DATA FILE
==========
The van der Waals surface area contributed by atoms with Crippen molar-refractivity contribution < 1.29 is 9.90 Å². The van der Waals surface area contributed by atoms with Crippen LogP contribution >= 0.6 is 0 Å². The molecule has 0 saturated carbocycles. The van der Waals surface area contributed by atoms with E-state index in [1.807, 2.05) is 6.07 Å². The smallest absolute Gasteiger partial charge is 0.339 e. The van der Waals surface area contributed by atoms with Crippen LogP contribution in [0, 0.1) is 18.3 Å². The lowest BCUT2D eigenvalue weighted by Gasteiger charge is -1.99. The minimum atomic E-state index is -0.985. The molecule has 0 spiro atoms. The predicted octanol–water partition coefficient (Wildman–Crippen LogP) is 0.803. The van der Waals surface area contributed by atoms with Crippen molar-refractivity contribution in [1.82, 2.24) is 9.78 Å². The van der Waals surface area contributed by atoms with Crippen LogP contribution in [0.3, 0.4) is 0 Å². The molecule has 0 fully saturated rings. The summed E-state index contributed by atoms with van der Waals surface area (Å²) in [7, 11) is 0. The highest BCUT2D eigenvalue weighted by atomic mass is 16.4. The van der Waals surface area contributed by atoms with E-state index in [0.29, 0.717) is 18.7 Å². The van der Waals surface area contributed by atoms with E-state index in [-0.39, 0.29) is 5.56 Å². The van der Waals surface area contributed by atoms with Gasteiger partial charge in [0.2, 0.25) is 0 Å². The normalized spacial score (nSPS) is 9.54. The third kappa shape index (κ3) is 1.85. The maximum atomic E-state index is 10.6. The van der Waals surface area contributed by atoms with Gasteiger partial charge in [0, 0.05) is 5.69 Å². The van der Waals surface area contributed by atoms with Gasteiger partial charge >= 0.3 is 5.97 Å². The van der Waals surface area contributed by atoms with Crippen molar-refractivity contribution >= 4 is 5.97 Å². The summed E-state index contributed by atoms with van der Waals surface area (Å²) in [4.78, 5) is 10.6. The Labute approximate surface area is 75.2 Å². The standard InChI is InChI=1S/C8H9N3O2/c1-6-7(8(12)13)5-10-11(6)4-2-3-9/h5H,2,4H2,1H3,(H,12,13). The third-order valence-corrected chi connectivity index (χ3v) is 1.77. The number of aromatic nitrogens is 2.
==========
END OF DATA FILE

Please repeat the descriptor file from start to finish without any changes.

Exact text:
The van der Waals surface area contributed by atoms with Crippen molar-refractivity contribution < 1.29 is 9.90 Å². The van der Waals surface area contributed by atoms with Crippen LogP contribution >= 0.6 is 0 Å². The molecule has 0 saturated carbocycles. The van der Waals surface area contributed by atoms with E-state index in [1.807, 2.05) is 6.07 Å². The smallest absolute Gasteiger partial charge is 0.339 e. The van der Waals surface area contributed by atoms with Crippen LogP contribution in [0, 0.1) is 18.3 Å². The lowest BCUT2D eigenvalue weighted by Gasteiger charge is -1.99. The minimum atomic E-state index is -0.985. The molecule has 0 spiro atoms. The predicted octanol–water partition coefficient (Wildman–Crippen LogP) is 0.803. The van der Waals surface area contributed by atoms with Crippen molar-refractivity contribution in [1.82, 2.24) is 9.78 Å². The van der Waals surface area contributed by atoms with Crippen LogP contribution in [0.3, 0.4) is 0 Å². The molecule has 0 fully saturated rings. The summed E-state index contributed by atoms with van der Waals surface area (Å²) in [7, 11) is 0. The highest BCUT2D eigenvalue weighted by atomic mass is 16.4. The van der Waals surface area contributed by atoms with E-state index in [0.29, 0.717) is 18.7 Å². The van der Waals surface area contributed by atoms with E-state index in [-0.39, 0.29) is 5.56 Å². The van der Waals surface area contributed by atoms with Gasteiger partial charge in [0.2, 0.25) is 0 Å². The normalized spacial score (nSPS) is 9.54. The third kappa shape index (κ3) is 1.85. The maximum atomic E-state index is 10.6. The van der Waals surface area contributed by atoms with Gasteiger partial charge in [0, 0.05) is 5.69 Å². The van der Waals surface area contributed by atoms with Gasteiger partial charge >= 0.3 is 5.97 Å². The van der Waals surface area contributed by atoms with Crippen molar-refractivity contribution >= 4 is 5.97 Å². The summed E-state index contributed by atoms with van der Waals surface area (Å²) in [4.78, 5) is 10.6. The Labute approximate surface area is 75.2 Å². The standard InChI is InChI=1S/C8H9N3O2/c1-6-7(8(12)13)5-10-11(6)4-2-3-9/h5H,2,4H2,1H3,(H,12,13). The third-order valence-corrected chi connectivity index (χ3v) is 1.77. The number of aromatic nitrogens is 2.